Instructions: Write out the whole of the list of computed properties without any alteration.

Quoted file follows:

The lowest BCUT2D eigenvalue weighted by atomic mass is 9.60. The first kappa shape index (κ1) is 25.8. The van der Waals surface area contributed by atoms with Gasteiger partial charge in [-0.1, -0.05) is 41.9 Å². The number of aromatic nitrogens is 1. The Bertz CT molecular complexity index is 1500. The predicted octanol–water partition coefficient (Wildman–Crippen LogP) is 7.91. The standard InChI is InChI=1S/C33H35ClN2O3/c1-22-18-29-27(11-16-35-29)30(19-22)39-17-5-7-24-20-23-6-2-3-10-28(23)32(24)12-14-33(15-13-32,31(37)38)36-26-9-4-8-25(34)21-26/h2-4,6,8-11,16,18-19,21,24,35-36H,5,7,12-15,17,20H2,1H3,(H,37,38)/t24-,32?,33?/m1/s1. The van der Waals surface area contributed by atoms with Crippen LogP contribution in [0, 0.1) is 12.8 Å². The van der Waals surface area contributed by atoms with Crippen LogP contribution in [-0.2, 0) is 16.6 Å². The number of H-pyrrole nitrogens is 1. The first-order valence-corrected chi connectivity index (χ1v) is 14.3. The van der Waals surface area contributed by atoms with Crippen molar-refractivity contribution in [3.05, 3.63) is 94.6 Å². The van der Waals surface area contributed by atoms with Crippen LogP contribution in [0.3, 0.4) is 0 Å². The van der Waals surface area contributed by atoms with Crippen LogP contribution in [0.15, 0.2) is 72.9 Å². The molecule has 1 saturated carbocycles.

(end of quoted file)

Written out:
The lowest BCUT2D eigenvalue weighted by atomic mass is 9.60. The first kappa shape index (κ1) is 25.8. The van der Waals surface area contributed by atoms with Gasteiger partial charge in [-0.1, -0.05) is 41.9 Å². The number of aromatic nitrogens is 1. The Bertz CT molecular complexity index is 1500. The predicted octanol–water partition coefficient (Wildman–Crippen LogP) is 7.91. The standard InChI is InChI=1S/C33H35ClN2O3/c1-22-18-29-27(11-16-35-29)30(19-22)39-17-5-7-24-20-23-6-2-3-10-28(23)32(24)12-14-33(15-13-32,31(37)38)36-26-9-4-8-25(34)21-26/h2-4,6,8-11,16,18-19,21,24,35-36H,5,7,12-15,17,20H2,1H3,(H,37,38)/t24-,32?,33?/m1/s1. The van der Waals surface area contributed by atoms with Crippen LogP contribution in [0, 0.1) is 12.8 Å². The van der Waals surface area contributed by atoms with Crippen LogP contribution in [-0.2, 0) is 16.6 Å². The number of H-pyrrole nitrogens is 1. The first-order valence-corrected chi connectivity index (χ1v) is 14.3. The van der Waals surface area contributed by atoms with Crippen molar-refractivity contribution in [3.05, 3.63) is 94.6 Å². The van der Waals surface area contributed by atoms with Crippen LogP contribution in [0.3, 0.4) is 0 Å². The van der Waals surface area contributed by atoms with Crippen LogP contribution in [0.15, 0.2) is 72.9 Å². The molecule has 1 saturated carbocycles.